Alpine ISD Board of Trustees held its regular meeting via Zoom videoconference on June 30.
The meeting began with a public hearing for review of proposed budgets by CFO Tucker Durham. Vice President Mary McCallister, Secretary Justin Cross, and Joe Portillo were absent from the meeting.
Durham discussed the school district’s $600,000 deficit, stating there were several factors to account for the large shortage. Durham noted the board approved purchase of band uniforms at a cost of $100,000 that were not processed in a timely manner due to the coronavirus closures. The purchase thus had to be factored into the upcoming fiscal year’s budget.
Further, due to coronavirus concerns, Durham also budgeted monies for a disinfecting contract that would cost $32,000-33,000, and the provider would be spraying all district facilities three times a year.
Durham expected the district to receive some grants that would supplement the budget, and added, “We are looking at a $150,000-200,000 deficit, depending on our average daily enrollment.”
The four trustees also approved a bid for purchase of a district-wide active shooter alarm system from Rockwall-based Red Line Integration at a cost of $50,000. Durham said the district was awarded a grant that would pay for half the amount, and he had budgeted the remaining $25,000.
In other news, Superintendent Becky McCutchen provided an overview of the Region 18 Safety and Security Audit completed in October 2019. An independent auditor examines all the district’s facilities, and it is required every three years. The district must also implement a multi hazard plan to comply with fire and safety codes.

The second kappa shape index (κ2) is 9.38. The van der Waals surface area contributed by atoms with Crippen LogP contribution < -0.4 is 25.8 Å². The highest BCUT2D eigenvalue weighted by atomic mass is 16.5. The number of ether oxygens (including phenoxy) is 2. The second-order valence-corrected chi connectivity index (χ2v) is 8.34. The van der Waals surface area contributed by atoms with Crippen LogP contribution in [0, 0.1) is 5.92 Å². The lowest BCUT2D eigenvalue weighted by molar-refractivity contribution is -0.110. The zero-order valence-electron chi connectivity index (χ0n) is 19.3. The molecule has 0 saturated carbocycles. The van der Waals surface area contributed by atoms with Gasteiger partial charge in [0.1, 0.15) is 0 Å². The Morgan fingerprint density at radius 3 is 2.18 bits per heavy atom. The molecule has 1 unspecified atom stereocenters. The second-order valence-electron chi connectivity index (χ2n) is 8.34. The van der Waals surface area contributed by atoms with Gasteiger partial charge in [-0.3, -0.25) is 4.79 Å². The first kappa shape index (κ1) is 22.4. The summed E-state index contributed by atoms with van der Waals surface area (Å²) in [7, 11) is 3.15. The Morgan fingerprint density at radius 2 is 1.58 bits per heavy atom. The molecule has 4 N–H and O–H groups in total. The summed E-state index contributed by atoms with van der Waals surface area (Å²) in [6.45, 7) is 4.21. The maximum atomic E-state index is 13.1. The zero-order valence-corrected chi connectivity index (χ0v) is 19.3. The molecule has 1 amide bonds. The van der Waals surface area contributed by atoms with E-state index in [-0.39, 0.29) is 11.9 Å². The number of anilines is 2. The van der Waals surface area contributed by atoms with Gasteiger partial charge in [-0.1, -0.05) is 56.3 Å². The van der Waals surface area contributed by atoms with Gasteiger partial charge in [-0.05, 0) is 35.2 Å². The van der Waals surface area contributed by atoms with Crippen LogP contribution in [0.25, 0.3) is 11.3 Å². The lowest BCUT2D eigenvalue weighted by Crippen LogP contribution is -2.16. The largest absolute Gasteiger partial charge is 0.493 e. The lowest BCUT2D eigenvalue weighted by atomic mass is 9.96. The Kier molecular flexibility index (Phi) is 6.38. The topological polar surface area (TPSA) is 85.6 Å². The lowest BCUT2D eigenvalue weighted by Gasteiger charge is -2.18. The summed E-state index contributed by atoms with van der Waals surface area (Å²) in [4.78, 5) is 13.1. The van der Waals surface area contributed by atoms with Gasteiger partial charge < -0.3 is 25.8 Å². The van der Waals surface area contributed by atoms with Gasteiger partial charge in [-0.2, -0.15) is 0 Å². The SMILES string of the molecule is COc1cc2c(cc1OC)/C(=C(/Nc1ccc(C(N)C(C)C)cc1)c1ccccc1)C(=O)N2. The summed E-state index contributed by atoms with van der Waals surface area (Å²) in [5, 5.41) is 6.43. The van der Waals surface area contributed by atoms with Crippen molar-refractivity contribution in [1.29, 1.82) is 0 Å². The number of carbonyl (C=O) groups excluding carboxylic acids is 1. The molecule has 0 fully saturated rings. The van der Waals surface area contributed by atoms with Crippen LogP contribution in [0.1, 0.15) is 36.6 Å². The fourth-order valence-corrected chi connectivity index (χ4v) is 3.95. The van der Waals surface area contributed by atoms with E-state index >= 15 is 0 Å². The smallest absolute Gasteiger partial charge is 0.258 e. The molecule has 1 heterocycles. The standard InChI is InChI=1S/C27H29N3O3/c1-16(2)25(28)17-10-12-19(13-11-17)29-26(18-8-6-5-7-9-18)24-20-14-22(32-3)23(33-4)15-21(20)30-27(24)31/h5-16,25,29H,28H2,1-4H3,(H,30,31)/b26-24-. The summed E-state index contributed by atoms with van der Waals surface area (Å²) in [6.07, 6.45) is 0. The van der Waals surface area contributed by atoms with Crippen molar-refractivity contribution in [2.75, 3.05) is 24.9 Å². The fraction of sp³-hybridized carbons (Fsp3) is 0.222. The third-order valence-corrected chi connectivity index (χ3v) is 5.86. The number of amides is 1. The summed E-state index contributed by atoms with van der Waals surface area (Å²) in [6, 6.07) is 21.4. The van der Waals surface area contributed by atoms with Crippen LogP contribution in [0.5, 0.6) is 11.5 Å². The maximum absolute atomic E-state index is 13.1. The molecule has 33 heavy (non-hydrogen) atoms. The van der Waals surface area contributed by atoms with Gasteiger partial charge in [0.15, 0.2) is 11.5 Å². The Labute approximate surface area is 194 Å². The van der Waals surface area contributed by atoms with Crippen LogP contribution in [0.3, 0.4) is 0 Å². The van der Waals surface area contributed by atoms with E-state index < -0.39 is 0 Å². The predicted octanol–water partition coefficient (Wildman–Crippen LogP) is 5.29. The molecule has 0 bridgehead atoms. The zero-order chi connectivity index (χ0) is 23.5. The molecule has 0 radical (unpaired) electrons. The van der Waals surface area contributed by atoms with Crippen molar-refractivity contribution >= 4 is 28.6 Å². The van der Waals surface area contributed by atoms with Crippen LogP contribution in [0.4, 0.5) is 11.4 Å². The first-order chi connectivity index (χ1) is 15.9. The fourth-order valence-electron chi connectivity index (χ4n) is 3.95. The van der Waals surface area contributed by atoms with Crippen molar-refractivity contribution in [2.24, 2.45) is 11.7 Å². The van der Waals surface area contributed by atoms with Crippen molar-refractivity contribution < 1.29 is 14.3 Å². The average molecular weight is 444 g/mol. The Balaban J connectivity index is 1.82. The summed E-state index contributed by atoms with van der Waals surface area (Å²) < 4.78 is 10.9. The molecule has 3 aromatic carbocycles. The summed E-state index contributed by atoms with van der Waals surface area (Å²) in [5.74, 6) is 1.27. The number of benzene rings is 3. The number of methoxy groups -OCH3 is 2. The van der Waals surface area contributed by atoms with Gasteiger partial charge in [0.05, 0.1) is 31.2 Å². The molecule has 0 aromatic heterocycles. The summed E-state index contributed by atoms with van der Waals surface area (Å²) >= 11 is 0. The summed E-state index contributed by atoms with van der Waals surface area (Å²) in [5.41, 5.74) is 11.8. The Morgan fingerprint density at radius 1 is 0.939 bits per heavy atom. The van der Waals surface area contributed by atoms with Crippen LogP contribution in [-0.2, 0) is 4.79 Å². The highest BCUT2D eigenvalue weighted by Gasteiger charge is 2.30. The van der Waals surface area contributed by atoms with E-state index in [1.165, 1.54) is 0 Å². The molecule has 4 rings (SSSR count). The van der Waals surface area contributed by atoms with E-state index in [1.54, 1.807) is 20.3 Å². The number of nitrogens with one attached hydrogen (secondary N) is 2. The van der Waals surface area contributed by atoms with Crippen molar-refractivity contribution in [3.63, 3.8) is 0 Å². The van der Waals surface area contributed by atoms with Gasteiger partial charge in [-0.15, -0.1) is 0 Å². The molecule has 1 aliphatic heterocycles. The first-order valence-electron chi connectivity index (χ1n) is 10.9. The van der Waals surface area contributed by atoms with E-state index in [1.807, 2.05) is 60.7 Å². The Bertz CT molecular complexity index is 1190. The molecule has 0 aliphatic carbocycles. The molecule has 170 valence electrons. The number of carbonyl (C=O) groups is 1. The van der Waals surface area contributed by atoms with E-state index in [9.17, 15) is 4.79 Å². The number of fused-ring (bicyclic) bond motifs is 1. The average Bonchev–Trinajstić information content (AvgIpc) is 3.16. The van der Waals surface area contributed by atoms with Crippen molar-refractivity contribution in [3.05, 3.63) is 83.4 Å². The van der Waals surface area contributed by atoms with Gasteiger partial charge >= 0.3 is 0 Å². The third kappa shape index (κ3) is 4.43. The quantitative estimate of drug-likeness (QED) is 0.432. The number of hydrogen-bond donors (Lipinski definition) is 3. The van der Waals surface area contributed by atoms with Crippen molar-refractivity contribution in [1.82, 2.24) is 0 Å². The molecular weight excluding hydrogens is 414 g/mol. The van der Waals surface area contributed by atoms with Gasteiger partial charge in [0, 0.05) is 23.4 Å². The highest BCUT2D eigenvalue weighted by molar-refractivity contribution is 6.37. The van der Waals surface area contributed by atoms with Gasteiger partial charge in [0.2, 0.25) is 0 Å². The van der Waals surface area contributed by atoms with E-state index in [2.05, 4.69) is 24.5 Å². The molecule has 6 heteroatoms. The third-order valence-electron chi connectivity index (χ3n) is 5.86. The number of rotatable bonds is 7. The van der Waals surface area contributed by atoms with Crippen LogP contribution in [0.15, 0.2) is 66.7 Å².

The audit indicated the district was well maintained overall and safety requirements were met, but it also provided recommendations on how the district could improve, especially at the high school. Some of the issues at the high school dealt with fire safety codes such as electrical cords and paper decorations in the hallways and doors.
McCutchen said there was a hazard mitigation plan at the middle school due to its proximity to the railroad.
Finally, the safety audit included reviewing and updating improvement plans to include strategies for addressing bullying, suicide prevention, and drug and alcohol abuse. McCutchen said she would meet with the teachers to implement a plan to address those issues, and the district would install drug-free and alcohol-free signs, along with emergency evacuation plans. McCutchen later told the Avalanche that district-wide accountability ratings were waived this year by the Texas Education Agency because of the coronavirus closures, as there was no statewide assessment. Last year’s ratings will remain in place for this year.
The next regularly scheduled Board of Trustees meeting is set for Wednesday, July 15 at 5:30 p.m. via Zoom video conference.